Bavarian Castle not perfect, but charming

German restaurants have become as rare in Las Vegas as we all fear water may someday be.

A decade or so ago, Las Vegans could count on the Swiss Cafe and Cafe Heidelberg, landmarks that were both on the east side, though close enough to the center of the population base that they seemed easily accessible from most parts of the valley.

The former closed, and then, a few years ago, the latter. The Hofbrauhaus, which serves decent food but has the feel of a beer hall, or at least a beer garden, opened in the tourism corridor. And a few years ago Cafe Berlin opened in the southwestern valley, not so very southwest but enough to seem distant from the far reaches of Henderson and Summerlin. And so, since the closing of Cafe Heidelberg, one of the most frequent questions I’ve gotten has been, “Why don’t we have more German restaurants?”

Well, we now have another, Bavarian Castle, which quietly opened in Henderson in June. And judging from the crowd in the smallish strip-mall spot on a recent weeknight and the harried manner of at least one of the managers, fans of German food are finding it.

So, how is it? Pretty good, but not perfect.

We’ll start with the decor, which is probably the most successful part of the restaurant. The large squarish space is decorated in Bavarian blue, with a huge and quite attractive mural of Schloss Neuschwanstein — and that would, indeed, be a Bavarian castle — on one large wall. Furnishings, like the pillows tacked up for backs as well as bottoms on the restaurant’s seating, and decorative accents and art here and there help break up the space and give the place a cozy and decidedly Bavarian feel.

Then there’s the service, which is provided by an affable woman who, if we understand correctly, is the daughter of the couple who reign over the kitchen. That her English isn’t the best (and that she’s aware of that) just adds to her charm and also to the authenticity of the place. The cook, though — it appears she’s the “Mutti” of the “Mutti and Vati” team — has a head of long, thick, billowing hair, which when we saw her was restrained only by a headband and which we saw as a public-relations nightmare in the wings, since nobody likes to find hair in her soup.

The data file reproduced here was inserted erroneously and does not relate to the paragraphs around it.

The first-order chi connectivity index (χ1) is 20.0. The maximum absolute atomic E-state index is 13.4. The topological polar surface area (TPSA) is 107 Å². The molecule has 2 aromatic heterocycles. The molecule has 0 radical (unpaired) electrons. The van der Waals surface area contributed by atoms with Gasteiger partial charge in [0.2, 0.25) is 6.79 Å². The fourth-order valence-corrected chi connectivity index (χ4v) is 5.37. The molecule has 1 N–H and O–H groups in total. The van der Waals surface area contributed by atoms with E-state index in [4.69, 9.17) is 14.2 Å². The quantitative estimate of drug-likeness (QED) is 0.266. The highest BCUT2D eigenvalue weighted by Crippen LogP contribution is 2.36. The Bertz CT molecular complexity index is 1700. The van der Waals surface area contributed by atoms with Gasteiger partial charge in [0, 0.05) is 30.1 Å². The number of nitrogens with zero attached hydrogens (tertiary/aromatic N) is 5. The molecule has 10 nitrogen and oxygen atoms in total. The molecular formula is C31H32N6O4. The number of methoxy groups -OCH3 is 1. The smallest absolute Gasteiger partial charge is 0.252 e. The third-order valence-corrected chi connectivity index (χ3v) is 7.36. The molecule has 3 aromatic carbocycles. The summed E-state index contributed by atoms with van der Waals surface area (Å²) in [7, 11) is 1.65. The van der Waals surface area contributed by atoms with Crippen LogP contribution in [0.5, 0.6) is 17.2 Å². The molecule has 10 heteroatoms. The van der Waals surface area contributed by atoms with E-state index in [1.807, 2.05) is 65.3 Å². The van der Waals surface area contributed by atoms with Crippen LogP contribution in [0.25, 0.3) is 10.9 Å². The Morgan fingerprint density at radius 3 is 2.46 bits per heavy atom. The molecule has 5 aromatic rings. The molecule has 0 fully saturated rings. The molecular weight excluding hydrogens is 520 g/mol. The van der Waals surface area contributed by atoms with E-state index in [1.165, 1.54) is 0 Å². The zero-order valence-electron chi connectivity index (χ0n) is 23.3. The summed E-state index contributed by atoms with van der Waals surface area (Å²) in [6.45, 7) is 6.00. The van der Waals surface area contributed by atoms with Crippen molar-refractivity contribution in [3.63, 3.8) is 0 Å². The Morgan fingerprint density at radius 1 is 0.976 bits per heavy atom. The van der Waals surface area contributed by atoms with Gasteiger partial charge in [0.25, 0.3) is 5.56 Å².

And the food. Overall successful, but a stumble here and there.

First, the Wienerschnitzel, arguably the mainstay of any German restaurant. Like most restaurants in Europe these days the Bavarian Castle uses pork instead of the more traditional veal, but unlike most of them, it’s very clear about just what is in the dish, calling it pork schnitzel, or cutlet, Vienna (“Wiener”) style ($16.50). The meat itself was fine; less so was the flavor of the breading. The cutlets are traditionally sauteed in butter, but whatever was used here didn’t have butter’s characteristic sweet, pristine flavor, so it may have been a blend or may have been butter that was held too long. Fried potatoes on the side were perfect, though, and the salad served before the entree was just fine.

We loved the flavor of the sauerbraten ($22.50), another very traditional dish and one that was, overall, prepared quite nicely. In this dish the beef is marinated, sometimes for days, in a sweet-and-sour mixture heavy on the latter; hence the “sauer.” All that was great, as were the delicate spaetzle — and a mountain of them — on the side, and the sweet-and-sour red cabbage, which the Germans more accurately call blue cabbage. But the thick slices of beef were dry, and a little tough.

A beer bratwurst ($10.95) was fine, as were the sauerkraut and mashed potatoes served with it.

The soup of the day was lentil ($3.95 for a cup, $4.95 for a bowl) and our cup was hot, hearty and well flavored.

We ended on a high note, apple strudel with both ice cream and whipped cream. I’ve eaten a lot of strudel over the years and, reaching for it with a fork, I was prepared to fight with what’s always a tough bottom layer. Not so here. It was very, very good, as was the well-flavored filling, a whole clove and an apple seed attesting to its authenticity.

So, don’t rush in and overwhelm the poor people; apparently, that’s been happening regularly since a recent reported visit by Harry Reid. And maybe you shouldn’t expect perfection. What you should expect is that the Bavarian Castle has much potential, and is every bit as charming as its namesake.

Las Vegas Review-Journal restaurant reviews are done anonymously at Review-Journal expense. Email Heidi Knapp Rinella at, or call 702-383-0474. Follow @HKRinella on Twitter.

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